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Orange sticks nose into e-books

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Orange is pondering a foray into Kindle territory. Innovative network application is all very well, but the company wants to go further and make innovative devices to allow its customers to run up their bills in new and interesting ways.

Orange has been practising the delivery of daily newspapers over its 3G network for a while, using devices from iRex with a 3G dongle sticking out of the top. Those trials have apparently "gone well", and though the company representative wouldn't be drawn on the details, he did outline the kind of device Orange was developing to support such a service.

The company won't be trying to squeeze an e-book into punters' pockets; so no clever folding screens or wrap-around displays. But a flexible screen technology will be used to provide more resilience to knocks and bangs - this notion no doubt born out of a painful lesson learnt in the trials. That screen will be around eight inches, the same size as the first version of the Iliad device which was used in the trials. Newspapers and magazines will be sold by subscription, with the latest edition automatically delivered to the device over the phone network - just like the Kindle. It won't feature a keyboard, 'cos only an American would put a keyboard on a book.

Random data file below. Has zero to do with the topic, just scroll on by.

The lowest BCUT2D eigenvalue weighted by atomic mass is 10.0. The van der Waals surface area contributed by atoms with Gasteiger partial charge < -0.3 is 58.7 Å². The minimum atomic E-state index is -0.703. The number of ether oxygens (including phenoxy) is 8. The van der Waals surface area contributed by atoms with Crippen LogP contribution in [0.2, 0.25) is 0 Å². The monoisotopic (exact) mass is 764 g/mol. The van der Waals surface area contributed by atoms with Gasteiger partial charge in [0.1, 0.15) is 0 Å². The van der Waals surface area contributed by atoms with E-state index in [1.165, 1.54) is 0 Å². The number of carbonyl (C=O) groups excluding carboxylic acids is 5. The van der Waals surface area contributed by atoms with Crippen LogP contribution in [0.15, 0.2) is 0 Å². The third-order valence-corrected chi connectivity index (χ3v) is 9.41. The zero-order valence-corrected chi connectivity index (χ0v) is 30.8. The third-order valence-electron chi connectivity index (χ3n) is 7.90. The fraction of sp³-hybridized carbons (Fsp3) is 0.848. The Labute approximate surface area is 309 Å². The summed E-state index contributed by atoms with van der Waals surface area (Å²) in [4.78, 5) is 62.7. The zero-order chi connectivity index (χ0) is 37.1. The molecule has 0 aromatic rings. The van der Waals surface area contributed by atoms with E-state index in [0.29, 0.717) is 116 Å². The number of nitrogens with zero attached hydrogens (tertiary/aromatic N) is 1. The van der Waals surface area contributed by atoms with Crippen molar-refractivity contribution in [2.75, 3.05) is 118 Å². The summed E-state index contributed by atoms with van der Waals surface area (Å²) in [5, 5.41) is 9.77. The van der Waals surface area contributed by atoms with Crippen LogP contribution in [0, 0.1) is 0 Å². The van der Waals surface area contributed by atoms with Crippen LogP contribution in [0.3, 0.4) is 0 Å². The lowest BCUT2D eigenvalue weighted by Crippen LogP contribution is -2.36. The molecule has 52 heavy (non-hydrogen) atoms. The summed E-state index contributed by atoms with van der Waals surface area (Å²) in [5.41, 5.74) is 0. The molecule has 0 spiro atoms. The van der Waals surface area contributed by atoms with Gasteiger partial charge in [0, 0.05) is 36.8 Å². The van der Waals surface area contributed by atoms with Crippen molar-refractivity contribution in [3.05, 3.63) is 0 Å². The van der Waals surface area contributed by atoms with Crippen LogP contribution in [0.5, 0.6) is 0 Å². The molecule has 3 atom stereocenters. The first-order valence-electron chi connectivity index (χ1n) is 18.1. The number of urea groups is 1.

One problem the company will need to consider is how the European regulator will react to a device which is locked to one network: Orange may be forced to include a removable SIM so the customer can change networks, after a contract of suitable length - Orange's device will be heavily subsidised to get the price below €100.

Orange has done hardware before, but something like this is more akin to the Orange LiveBox than a branded mobile handset. Punters buying an Orange e-book are buying into a service as well as a brand, and proving that Orange is a service-delivery company, not just an operator of networks. ®

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